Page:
The mind-boggling question is how to keep the most precious African apes protected from the most dangerous scourge in modern history, Covid-19. With mountain gorilla numbers growing steadily at 1064 individuals and still listed as endangered on the ICUN red list, answers to that question are vital to our cousins’ continued existence. Uganda’s rangers, researchers, and guides have been briefed. They are ready to protect our African jungle jewels.
Gorilla tracking, chimpanzee tracking, and golden monkey tracking are some of the most sought-after safaris in Uganda, Rwanda, and the Democratic Republic of Congo. Of the three countries, Uganda has the most significant percentage of the endangered mountain gorillas in its Bwindi Impenetrable Forest, and the other percentage shared by the Virunga Conservation Area, which Uganda shares in Mgahinga Gorilla National Park, Volcanoes National Park in Rwanda, and Virunga National Park in the Democratic Republic of Congo. Chimpanzees and golden monkey tracking are done in Mgahinga National Park and Kibale National Park.
In the wake of the COVID-19 Pandemic, our way of life has been threatened and tremendously changed. Mostly in terms of how we relate to each other. Just as the coronavirus affects humans, it can also potentially affect gorillas, chimpanzees, golden monkeys, and different types of primates, which are already threatened with extinction from human encroachment, poachers, and other diseases.
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Although there is no proven case of the coronavirus being spread from humans to primates, the risk is enormous because primates share close to 99% of DNA with humans, therefore susceptible to infections from human respiratory pathogens and diseases.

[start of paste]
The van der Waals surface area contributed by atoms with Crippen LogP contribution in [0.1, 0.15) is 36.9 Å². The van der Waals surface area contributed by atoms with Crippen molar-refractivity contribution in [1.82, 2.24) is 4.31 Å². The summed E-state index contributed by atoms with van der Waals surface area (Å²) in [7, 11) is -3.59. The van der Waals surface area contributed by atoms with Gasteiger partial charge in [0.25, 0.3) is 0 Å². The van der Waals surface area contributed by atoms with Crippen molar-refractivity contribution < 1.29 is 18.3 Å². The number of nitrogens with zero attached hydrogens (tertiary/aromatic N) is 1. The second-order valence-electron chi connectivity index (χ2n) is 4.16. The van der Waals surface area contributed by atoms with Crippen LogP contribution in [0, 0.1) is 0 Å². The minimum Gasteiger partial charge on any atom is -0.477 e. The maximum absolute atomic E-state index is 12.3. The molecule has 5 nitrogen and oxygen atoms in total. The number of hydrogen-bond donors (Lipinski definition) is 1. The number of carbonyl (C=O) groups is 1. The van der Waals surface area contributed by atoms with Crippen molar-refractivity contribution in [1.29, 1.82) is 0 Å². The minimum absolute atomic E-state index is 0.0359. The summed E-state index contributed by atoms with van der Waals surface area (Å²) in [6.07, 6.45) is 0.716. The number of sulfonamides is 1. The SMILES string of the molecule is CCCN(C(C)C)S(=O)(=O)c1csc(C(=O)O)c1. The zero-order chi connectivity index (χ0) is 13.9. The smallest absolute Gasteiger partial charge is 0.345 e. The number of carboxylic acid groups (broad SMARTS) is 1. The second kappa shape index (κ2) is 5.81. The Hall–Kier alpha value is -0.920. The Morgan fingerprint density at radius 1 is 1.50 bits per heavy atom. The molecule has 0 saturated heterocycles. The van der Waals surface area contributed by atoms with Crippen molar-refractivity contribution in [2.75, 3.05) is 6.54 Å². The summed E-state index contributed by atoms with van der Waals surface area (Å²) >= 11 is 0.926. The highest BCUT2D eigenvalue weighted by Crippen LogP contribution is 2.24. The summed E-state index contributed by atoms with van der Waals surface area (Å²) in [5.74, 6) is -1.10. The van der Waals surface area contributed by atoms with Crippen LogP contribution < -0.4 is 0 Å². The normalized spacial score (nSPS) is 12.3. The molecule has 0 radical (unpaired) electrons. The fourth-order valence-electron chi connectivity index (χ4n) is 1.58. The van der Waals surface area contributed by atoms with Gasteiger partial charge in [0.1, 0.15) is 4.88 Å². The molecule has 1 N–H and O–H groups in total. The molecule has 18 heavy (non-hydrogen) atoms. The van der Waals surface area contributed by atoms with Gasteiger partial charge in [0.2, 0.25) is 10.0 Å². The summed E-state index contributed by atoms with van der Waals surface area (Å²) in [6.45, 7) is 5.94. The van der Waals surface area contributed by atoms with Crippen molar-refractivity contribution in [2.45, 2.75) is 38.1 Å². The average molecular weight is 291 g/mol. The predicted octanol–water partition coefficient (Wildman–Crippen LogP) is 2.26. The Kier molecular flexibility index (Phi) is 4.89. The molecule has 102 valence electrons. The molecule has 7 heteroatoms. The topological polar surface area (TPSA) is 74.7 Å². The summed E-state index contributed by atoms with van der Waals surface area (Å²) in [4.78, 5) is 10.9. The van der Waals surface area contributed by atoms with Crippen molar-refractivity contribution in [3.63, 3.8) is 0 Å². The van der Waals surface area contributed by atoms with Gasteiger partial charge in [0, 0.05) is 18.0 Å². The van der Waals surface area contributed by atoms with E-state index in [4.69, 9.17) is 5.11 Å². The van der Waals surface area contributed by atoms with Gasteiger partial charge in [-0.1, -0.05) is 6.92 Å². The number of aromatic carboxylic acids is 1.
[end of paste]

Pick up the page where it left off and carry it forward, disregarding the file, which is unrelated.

Common cold can kill a gorilla thus it is crucial to prevent the spread of the COVID-19 pathogens from humans to the great apes.
Globally, prevention measures among humans have been put in place, including social distancing to avoid contracting the disease. However, primates may not abide by this distancing rule and often come close to or even touch a tourist.
This has prompted the wildlife authorities to put measures in place to prevent the spread of the coronavirus. These include the following.
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The above measures remain in place until long-term needs concerning mitigating effects of the outbreak are assessed. The standards have implications on tourism activities and earnings but are necessary to protect and conserve our wildlife resources.
As we all deal with all these changes, be assured you are not grappling with this alone. We are optimistic that the measures undertaken will keep the primates and other animals safe and protected from the coronavirus pandemic.
Stay home and stay safe.
If you would like to know more about, gorillas and gorilla tracking in Uganda, contact us.
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